I have had a great deal of trouble with opening a PL account and then logging in to Spectral Workbench. I have to open the Firefox Advanced settings - network tab and clear my web content and user data every single time before logging in to PL. If I don't do that I just get a 499b error when I try to log in to Spectral Workbench. ....

Note - Jeff Warren at PL is working with me on this. It seems at the moment to be a problem with the local cacheing of my Firefox browser.

The other problem I have is with calibration. I can calibrate my plot from a CFL just fine and the wavelength X axis appears. But when I capture data from other light sources and indicate that I want to use my previous CFL data for calibration nothing happens, the X axis remains as uncalibrated. Is this a current bug or is there a user setting I have missed? I have to work around that by exporting CSV files and creating spreadsheets, where I can just copy the wavelength data across from my CFL plot. ...

Note - This was a bug in SW and Jeff has now fixed it. Yeh! Jeff.


...if the grooved side of the DVD diffraction grating is either facing towards or away from the camera...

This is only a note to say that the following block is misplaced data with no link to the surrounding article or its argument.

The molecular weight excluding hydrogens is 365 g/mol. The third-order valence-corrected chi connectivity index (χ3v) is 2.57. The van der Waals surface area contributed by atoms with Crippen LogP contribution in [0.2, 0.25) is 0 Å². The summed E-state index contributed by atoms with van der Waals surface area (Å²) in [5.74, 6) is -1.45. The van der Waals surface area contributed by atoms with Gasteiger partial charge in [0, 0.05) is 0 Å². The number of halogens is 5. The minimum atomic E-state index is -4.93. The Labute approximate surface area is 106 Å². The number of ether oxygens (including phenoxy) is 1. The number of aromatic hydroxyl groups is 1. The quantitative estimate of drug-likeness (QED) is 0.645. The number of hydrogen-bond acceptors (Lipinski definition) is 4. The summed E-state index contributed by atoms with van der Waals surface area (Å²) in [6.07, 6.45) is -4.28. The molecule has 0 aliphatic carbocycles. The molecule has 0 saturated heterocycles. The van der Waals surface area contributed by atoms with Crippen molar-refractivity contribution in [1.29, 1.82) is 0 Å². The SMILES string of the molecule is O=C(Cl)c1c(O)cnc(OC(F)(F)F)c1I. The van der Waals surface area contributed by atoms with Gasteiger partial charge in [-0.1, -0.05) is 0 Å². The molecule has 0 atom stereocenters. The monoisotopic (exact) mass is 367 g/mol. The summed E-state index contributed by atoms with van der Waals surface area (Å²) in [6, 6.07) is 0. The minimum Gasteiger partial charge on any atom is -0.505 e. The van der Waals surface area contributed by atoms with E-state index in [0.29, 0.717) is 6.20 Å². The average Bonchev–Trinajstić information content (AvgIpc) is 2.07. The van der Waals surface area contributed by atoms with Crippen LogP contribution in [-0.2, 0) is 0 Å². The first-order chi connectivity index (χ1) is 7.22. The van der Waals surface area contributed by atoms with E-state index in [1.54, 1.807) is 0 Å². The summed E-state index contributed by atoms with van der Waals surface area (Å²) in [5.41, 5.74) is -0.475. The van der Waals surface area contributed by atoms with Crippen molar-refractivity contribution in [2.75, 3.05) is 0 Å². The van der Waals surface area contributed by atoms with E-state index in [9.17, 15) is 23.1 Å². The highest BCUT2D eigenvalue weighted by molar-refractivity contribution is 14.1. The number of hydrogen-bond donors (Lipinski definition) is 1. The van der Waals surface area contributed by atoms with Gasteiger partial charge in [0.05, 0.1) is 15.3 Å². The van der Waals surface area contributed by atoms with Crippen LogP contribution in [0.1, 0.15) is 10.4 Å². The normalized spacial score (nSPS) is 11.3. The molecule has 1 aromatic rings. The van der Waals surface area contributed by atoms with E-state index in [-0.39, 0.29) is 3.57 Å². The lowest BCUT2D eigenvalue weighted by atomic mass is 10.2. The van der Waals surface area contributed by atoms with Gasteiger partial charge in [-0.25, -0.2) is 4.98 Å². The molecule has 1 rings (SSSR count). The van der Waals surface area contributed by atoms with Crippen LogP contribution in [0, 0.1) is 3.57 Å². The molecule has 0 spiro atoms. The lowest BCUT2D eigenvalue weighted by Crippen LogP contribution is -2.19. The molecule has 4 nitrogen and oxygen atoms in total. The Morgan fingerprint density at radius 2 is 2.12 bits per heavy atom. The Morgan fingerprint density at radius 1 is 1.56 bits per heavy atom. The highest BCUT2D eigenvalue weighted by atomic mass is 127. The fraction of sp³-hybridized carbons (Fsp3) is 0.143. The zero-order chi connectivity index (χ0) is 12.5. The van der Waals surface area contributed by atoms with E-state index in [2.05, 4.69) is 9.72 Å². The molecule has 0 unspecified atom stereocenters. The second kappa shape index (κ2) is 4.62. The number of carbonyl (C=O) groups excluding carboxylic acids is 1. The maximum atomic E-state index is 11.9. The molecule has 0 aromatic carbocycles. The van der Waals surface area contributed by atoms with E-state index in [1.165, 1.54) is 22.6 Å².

I experimented with that once, although I was trying to learn if it made any difference to the best angle for the grating, not the sharpness of the diffraction pattern. But I did not notice any difference in sharpness of the diffraction pattern. It also made little or no difference to the grating angle, although if flipping the grating over also changes the orientation of the curves in the DVD grooves, the height of the diffraction pattern (perpendicular to the wavelength scale) changes. I'm not sure why that is.
If you line the inside of the spectrometer with fabric, beware that some dark fabrics reflect quite a lot of NIR. I think I got lucky when I blindly used cheap polyester felt. The photo below is of two purchases of felt taken with a pure NIR camera. I think this is a good result, even though the felt does reflect some of the camera's flash.


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Hi Chris, Thanks for the tip on dark material and your findings on grating orientation. The internet really is killing bricks and mortar retail, I went to one of the biggest fabric shops in central London the other day to buy some black velvet. They had none in stock! This seems to happen to me almost every time I go out to a shop to buy something.

Were you working with holographic film or was this with DVD material? I can see any difference not being apparent with the film since it is quite thin. As I said, there probably is a best way round in theory, but it may not matter too much in practice.

I think I will cotinue to experiment and try to work out how the theory applies to the basic PL design of the spectrometer. I shall get some new batteries for my laser pointer today and then I can more easily measure diffraction angles and see where the light actually goes when you pass it through a grating.